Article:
Tuesday, January 14, 2014

Tips Tuesday!

I don't know if this is going to start a trend here, but it's Tuesday so I thought I'd share a helpful tip with you! I have a bit of an obsession with life hacking and get a really sinister kind of glee when I find a new way to hack my life and make myself more productive.

I was recently involved in a discussion on Facebook about burn tests. A burn test is a test one does to find out the fiber content in a piece of fabric; you burn a scrap of fabric and check the results to determine what kind of fibers are included in the fabric. It involves smelling the burning fabric, observing the ash characteristics, and observing the way it extinguishes. Most fabric shops have labels on their fabrics denoting the fiber content, but industry standards allow fabric manufacturers to be a bit misleading. The big fabric mecca warehouse outlets often do not have fiber content listed on bolts - or if they do, it's something generic like "wool blend" or just plain old "twill".

I'm lucky - my local fabric mecca will burn fabrics for me. Most people have to get swatches and burn their own fabrics, sometimes out in the parking lot (which does look a little suspect to the non-fiberfiles). Making sure you always have your burn test materials on hand when you go shopping is important, but if you're like me, that's a dicey proposition.

The best way to make sure you have all your burn test supplies on hand? Make a traveling burn test kit. Before I explain, let's remember that anything involving fire should be done in a controlled environment, with water on hand, and taking every precaution necessary to prevent burns. Fabric burns fast; fabric of an unknown fiber source can behave in unexpected ways (like melting or burning very quickly). I take no responsibility for those who perform burn tests without using common sense; try this at home, but you do it at your own risk. Alright? Alright.

First, get this flow chart from The Lovely Doll Company and print it out.

I think it has the best information and makes it quick and easy to decipher just what you're looking for. You can laminate it and roll it up so that it stays fresh forever, or fold it up as-is if you don't mind occasionally reprinting.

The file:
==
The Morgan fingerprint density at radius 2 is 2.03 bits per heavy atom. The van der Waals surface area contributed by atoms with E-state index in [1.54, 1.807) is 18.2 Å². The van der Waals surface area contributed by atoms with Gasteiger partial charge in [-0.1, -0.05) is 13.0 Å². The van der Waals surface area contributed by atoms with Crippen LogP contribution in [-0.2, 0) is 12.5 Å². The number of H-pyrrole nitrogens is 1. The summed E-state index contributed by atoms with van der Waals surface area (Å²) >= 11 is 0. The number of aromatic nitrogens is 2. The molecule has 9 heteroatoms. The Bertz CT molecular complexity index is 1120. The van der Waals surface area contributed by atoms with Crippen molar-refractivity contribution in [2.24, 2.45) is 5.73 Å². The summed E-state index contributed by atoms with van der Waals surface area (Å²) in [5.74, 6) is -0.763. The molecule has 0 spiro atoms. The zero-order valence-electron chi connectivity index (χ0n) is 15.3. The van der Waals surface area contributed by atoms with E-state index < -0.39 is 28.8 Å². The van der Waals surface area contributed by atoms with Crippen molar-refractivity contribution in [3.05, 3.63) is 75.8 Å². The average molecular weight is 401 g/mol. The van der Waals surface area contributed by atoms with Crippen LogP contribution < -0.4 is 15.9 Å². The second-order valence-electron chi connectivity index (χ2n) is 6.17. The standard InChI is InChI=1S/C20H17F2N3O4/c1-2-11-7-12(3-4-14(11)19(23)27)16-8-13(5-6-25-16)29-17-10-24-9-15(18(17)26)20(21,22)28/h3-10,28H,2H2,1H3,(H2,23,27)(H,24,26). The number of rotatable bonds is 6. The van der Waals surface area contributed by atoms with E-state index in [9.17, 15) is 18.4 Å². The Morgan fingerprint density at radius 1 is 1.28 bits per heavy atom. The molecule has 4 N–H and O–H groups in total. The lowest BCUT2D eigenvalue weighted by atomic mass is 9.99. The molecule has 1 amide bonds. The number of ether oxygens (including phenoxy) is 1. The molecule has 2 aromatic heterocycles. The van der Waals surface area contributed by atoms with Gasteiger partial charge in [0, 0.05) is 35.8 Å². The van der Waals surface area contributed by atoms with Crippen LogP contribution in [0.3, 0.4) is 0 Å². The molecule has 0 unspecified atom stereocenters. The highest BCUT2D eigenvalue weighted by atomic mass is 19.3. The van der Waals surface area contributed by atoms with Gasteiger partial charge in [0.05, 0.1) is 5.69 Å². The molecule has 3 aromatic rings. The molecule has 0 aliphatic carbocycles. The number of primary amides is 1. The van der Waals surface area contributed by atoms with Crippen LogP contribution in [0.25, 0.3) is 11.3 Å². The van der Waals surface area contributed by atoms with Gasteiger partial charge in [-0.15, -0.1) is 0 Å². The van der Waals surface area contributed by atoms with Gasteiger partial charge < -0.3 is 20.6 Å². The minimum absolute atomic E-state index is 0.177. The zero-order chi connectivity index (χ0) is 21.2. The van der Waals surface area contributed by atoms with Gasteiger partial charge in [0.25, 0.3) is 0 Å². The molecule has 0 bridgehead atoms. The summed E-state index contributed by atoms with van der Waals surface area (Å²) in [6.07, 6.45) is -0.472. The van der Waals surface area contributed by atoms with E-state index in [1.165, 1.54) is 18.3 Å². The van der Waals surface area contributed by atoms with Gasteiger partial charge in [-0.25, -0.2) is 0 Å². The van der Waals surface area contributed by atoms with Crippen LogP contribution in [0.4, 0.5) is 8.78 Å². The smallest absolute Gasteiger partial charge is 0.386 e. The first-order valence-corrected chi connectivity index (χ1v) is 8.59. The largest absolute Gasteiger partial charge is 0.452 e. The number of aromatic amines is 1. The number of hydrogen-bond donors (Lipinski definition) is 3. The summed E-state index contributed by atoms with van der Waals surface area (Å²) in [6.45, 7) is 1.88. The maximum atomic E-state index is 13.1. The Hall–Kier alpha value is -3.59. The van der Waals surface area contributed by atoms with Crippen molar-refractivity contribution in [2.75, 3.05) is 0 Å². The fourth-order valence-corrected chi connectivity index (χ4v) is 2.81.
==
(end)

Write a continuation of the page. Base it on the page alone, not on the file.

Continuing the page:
Next, get a small tin like an Altoids container. Bonus points if you recycle, but if you need to buy new, Specialty Bottle sells small tins as well. A metal container won't get wet, but you could use anything you find helpful - a plastic container, a small bottle, and so on.

Finally, add a child-proof lighter or matches, whichever is your weapon of choice for causing a conflagration, and a tool for holding onto the fabric, as it's a really bad idea to light any fabric while you're holding it in your fingers. The best choice is a pair of forceps from a medical supply company or, if you're lucky, your local pharmacy. You can also use tweezers, but be careful with smaller tools.

Voila! Put it in your car or in your purse and you have a burn test kit for the fiberfile on-the-go. All your supplies will be together for your next trip to the fabric store.

What other tips do you have for fabric shopping? Share in the comments!

Thursday, January 9, 2014

A Eulogy for My Favorite Fabric Shop

Say it ain't so...

With the end of October last year came the very, very sad announcement that Mill End Textiles, a local chain of  fabric outlets in the upper Great Lakes region, is closing for good. The rumor mill has it that the stores will be completely closed by February. To that end, please indulge me in a little bit of public grieving.

Oh, Mill End. What shall I do without you in my life? You were the first fabric shopping experience I ever had when I was 14 years old and needed cotton shirting for my first sewing project in Clothing Tech class at Johnson High School. I got the fabric for my first monstrosity of a pagoda-sleeved calico dress from your hallowed aisles. Since then, at least half of my historical dresses have come from Mill End.